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Our couch potato's guide to Super Bowl Sunday

Our couch potato’s guide to Super Bowl Sunday — In addition to football, be prepared to navigate your way through 12-plus hours of performers, ads, and alternative programs

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Superbowl Commercial: AP Photo/Frito Lay

It takes quick reflexes, concentration, and stamina to meet the challenges of the Super Bowl, and that’s just for the viewers at home. Fox is planning 12-plus hours of coverage on Feb. 6, starting at 10 a.m. ET, so whether you plan to watch the game for the showdown on the gridiron or for the sideshow of the ads and performers, you’re in for a long haul. You can’t tell the players without a scorecard; here’s ours.

THE ENTERTAINERS Along with the NFL, Fox is taking pains to make certain that Super Bowl XXXIX is nothing like CBS’ 2004 debacle that is remembered more for Janet Jackson’s ”wardrobe malfunction” than for the play on the field. The day will be so squeaky clean that a pregame network telecast of Fox’s cable yakfest The Best Damn Sports Show Period is renaming itself The Best Darn Sports Show Period so as not to offend the tender sensibilities of Fox broadcast network viewers. This year’s halftime performer is senior rocker Paul McCartney; rest assured, he won’t be dropping any F-bombs or baring his nipple.

The pregame performances will make a point of teaming new stars with old ones. Gretchen Wilson will perform with the Charlie Daniels Band; Black Eyed Peas with Earth, Wind, & Fire; and Kelly Clarkson with John Fogerty (they’ll be performing at the ”NFL Tailgate Party”). Paying tribute to Ray Charles, Alicia Keys will sing the late soul legend’s arrangement of ”America the Beautiful,” accompanied by a choir from Charles’ alma mater, the Florida School for the Deaf and the Blind. Another choir, made up of military cadets from the four service academies, will sing the national anthem before kickoff.

THE COMMERCIALS Some people reportedly watch the Super Bowl just for the ads; after all, with Fox selling each 30 seconds of commercial time for a record $2.4 million, ad agencies try to make the seconds count by being especially creative and entertaining. Of course, last year, that meant crotch-biting dogs and flatulent horses. This year, thanks again to Miss Jackson, the ads will be a lot less racy; Budweiser decided against an ad that spoofs last year’s bustier-bursting incident, while Fox rejected a cold remedy ad that would have shown about two seconds of footage of 84-year-old Mickey Rooney’s bare derriere. On the other hand, there’ll still be a Cialis ad, likely to include reference to four-hour erections.

Many advertisers are falling back on a tried-and-true tactic: celebrity endorsers. Heineken’s ad reportedly features Brad Pitt; in a commercial shot by his Fight Club director, David Fincher, Pitt finds himself amid a frenzy of paparazzi, only to realize that they’re more interested in his just-purchased six-pack than his six-pack abs. P. Diddy stars in a Diet Pepsi ad that also features Cindy Crawford and Eva Longoria; a car breakdown forces him to hitch a ride in a Pepsi truck, which also becomes the center of paparazzi attention when Diddy disembarks at a red-carpet event. Spike Lee directs an ad for Lay’s potato chips, where an offer of the salty snacks persuades a grouchy neighbor to toss a stray ball back over the fence, along with some other long-missing items: a dog, a ’72 Chevy, and MC Hammer.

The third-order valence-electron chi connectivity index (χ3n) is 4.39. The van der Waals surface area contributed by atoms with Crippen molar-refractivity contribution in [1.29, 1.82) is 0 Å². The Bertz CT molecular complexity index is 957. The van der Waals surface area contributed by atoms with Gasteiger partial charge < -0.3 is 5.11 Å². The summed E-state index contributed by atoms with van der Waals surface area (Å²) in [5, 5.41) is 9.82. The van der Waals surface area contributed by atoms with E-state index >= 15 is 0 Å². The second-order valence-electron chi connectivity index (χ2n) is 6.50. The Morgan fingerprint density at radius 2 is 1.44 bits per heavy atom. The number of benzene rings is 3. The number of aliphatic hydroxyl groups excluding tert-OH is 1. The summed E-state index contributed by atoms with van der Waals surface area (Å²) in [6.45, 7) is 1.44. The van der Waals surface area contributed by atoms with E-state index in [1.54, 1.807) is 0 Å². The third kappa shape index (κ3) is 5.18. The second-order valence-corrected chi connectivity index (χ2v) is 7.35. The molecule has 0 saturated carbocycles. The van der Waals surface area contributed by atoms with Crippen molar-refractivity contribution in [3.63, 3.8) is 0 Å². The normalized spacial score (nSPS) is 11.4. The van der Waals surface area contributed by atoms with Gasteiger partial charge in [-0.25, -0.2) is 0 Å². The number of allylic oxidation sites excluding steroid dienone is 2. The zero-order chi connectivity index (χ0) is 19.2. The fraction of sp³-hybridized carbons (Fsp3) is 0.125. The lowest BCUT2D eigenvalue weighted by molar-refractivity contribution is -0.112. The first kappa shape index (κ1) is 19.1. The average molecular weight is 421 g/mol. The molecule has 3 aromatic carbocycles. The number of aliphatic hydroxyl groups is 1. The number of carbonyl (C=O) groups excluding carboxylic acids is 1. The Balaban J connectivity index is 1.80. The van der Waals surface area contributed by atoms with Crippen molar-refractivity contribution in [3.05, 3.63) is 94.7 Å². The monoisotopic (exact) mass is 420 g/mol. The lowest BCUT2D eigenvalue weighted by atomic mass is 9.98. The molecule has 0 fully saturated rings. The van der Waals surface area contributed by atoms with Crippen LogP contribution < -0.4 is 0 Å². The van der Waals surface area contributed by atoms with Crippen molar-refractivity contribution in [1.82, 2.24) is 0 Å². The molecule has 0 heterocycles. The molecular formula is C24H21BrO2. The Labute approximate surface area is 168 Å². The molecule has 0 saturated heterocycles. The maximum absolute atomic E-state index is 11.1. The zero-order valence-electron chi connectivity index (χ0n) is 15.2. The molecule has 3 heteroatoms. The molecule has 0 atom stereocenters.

Other star pitchers to watch for: Gwen Stefani and Eve (in an iTunes ad), the Muppets (Pizza Hut), the Budweiser Clydesdales (who’ll get into a snowball fight), Spider-Man and Captain America (Visa), and Santa Claus, the Easter Bunny, and a talking unicorn (Emerald nuts).

The Super Bowl has traditionally been a strong showcase for teasers and trailers from big movies that are still months away. Along with ads for the soon-to-be-released comedies Hitch (with Will Smith) and The Pacifier (with Vin Diesel), watch for spots promoting Batman Begins, The Dukes of Hazzard, and the Steven Spielberg-Tom Cruise collaboration The War of the Worlds.

AFTER THE GAME Once the postgame show finally winds down, around 10p.m. ET, Fox hopes you’ll stick around to watch a special Super Bowl-themed episode of The Simpsons, in which Homer and Ned Flanders find themselves planning the game’s halftime show and come up with a G-rated Biblical spectacle. Then it’s the premiere of American Dad, another cartoon from Seth McFarlane that looks an awful lot like McFarlane’s Family Guy.

THE ALTERNATIVES There will be other things to watch besides football. The networks’ counterprogramming consists mostly of reruns: Cold Case and other crime dramas on CBS; various Law & Order shows on NBC; and Extreme Makeover: Home Edition on ABC. Other channels are programming some anti-macho marathons. At TNT, it’s Charmed all night long; Bravo is showing several episodes of Queer Eye for the Straight Guy and Hallmark plans a night of Little House on the Prairie. Say, did Merlin Olsen ever play in the Super Bowl?